A Brief History of Money
Let’s talk about that oh so sexy topic; Economics! A while ago, humans figured out that they could all enjoy richer lives by exchanging their goods with one another, and leverage their unique skills and tools. “You’re really good at making shoes, I can’t even tie a shoe! But I can raise turkeys. What do you say I give you a big fat turkey for a pair of your lace-free shoes?” Later they found it convenient to use one common item of exchange which represents a known value; two grams of gold is worth a days work. Why does gold have value? You can’t eat it. It doesn’t really, it’s just a pretty stone, so it’s simply social convention which creates an agreement of value. Then, as people amassed gold they wanted to protect it from thieves so they hired guards for their vaults, and now banks were born. You know those little tickets you get when you check you coat or skis in somewhere? That’s basically what paper money was originally, an IOU from the bank. Then people began trading these IOUs because it was easier.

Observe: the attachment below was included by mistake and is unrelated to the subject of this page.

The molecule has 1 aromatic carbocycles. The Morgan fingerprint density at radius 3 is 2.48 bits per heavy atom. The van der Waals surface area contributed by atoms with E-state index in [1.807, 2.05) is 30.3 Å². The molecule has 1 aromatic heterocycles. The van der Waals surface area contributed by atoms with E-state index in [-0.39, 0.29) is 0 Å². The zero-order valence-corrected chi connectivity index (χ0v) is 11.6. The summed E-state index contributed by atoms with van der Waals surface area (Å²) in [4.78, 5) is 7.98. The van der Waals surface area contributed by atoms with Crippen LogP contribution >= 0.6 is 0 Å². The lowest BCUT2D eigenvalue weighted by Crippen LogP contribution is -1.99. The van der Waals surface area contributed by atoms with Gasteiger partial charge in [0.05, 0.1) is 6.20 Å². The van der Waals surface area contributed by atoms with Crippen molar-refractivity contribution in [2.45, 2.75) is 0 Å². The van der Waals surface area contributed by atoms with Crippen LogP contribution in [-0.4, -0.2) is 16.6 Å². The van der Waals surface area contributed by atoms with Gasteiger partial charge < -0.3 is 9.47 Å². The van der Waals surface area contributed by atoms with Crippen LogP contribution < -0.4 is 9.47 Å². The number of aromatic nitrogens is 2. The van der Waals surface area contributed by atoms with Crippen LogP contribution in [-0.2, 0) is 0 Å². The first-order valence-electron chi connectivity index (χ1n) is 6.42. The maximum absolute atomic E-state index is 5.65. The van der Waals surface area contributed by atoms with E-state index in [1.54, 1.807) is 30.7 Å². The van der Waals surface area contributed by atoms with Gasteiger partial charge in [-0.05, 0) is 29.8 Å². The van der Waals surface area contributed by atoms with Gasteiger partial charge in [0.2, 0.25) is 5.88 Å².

Fast forward a few hundred years. “In 1792, the US Congess passed the Mint and Coinage Act. It authorized the Federal Government’s use of the “Bank of the United States” to hold its reserves, as well as establish a fixed ratio of gold to the U.S. dollar.” (Wikipedia) Because the US Dollar was one of the few gold backed currencies, it became the reserve currency for many other countries. But in “1976 the government officially changed the definition of the dollar; references to gold were removed from statutes. From this point, the international monetary system was made of pure fiat money.” The IOUs that the banks gave out, no longer had to correspond to anything in their vaults. They were just supposed to have value in and of themselves. Some clever people figured out how to basically conjure money out of thin air without everyone else getting pissed off through complex financial instruments such as derivatives, and fractional reserve baking. Hardly anyone really understood how it worked, but it seemed to make them money so they didn’t question it. This situation, compounded by the “quantitative easing” which just printed a bunch more money out of thin air to fill the holes in an attempt to save the banks, debased the value of the dollar. Finally all the fancy numbers they were keeping just stopped working and, with our ever-forgetful ways, no one quite knew why. Instead of fixing the underlying structural issues, they would create stop-gap solutions to tide the system over till the next crisis. And this is where we stand today. The money we use daily, and save to secure our future is basically a big pyramid scheme that’s falling apart. This has happened to a number of other currencies throughout history, just never to the main reserve currency. So, as with 0il, it’s vital that we use this resource while it lasts to rebuild our infrastructure to be less dependent on the money economy.